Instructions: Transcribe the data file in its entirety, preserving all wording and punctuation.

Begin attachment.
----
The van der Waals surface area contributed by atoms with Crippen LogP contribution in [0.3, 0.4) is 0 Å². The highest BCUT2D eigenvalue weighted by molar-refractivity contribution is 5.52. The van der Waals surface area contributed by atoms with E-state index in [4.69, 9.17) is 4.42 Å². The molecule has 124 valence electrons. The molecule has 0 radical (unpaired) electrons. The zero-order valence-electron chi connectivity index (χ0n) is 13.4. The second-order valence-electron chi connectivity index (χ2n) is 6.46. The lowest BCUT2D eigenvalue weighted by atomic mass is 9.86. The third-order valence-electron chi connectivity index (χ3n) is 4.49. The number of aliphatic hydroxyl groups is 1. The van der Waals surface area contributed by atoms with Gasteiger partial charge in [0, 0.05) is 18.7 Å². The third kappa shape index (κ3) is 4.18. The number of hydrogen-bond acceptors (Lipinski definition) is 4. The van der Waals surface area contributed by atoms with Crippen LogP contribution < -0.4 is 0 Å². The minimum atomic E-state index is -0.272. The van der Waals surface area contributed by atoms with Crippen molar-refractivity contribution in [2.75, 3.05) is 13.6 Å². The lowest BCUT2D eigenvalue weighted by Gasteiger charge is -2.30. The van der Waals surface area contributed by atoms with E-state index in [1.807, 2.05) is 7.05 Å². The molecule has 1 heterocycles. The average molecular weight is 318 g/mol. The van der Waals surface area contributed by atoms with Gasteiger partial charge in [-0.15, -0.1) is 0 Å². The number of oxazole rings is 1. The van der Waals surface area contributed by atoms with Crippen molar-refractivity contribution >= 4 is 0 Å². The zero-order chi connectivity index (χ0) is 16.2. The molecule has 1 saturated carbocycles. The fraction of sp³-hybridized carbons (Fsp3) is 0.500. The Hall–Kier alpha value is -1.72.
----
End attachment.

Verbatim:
The van der Waals surface area contributed by atoms with Crippen LogP contribution in [0.3, 0.4) is 0 Å². The highest BCUT2D eigenvalue weighted by molar-refractivity contribution is 5.52. The van der Waals surface area contributed by atoms with E-state index in [4.69, 9.17) is 4.42 Å². The molecule has 124 valence electrons. The molecule has 0 radical (unpaired) electrons. The zero-order valence-electron chi connectivity index (χ0n) is 13.4. The second-order valence-electron chi connectivity index (χ2n) is 6.46. The lowest BCUT2D eigenvalue weighted by atomic mass is 9.86. The third-order valence-electron chi connectivity index (χ3n) is 4.49. The number of aliphatic hydroxyl groups is 1. The van der Waals surface area contributed by atoms with Gasteiger partial charge in [0, 0.05) is 18.7 Å². The third kappa shape index (κ3) is 4.18. The number of hydrogen-bond acceptors (Lipinski definition) is 4. The van der Waals surface area contributed by atoms with Crippen LogP contribution < -0.4 is 0 Å². The minimum atomic E-state index is -0.272. The van der Waals surface area contributed by atoms with Crippen molar-refractivity contribution in [2.75, 3.05) is 13.6 Å². The lowest BCUT2D eigenvalue weighted by Gasteiger charge is -2.30. The van der Waals surface area contributed by atoms with E-state index in [1.807, 2.05) is 7.05 Å². The molecule has 1 heterocycles. The average molecular weight is 318 g/mol. The van der Waals surface area contributed by atoms with Gasteiger partial charge in [-0.15, -0.1) is 0 Å². The number of oxazole rings is 1. The van der Waals surface area contributed by atoms with Crippen molar-refractivity contribution >= 4 is 0 Å². The zero-order chi connectivity index (χ0) is 16.2. The molecule has 1 saturated carbocycles. The fraction of sp³-hybridized carbons (Fsp3) is 0.500. The Hall–Kier alpha value is -1.72.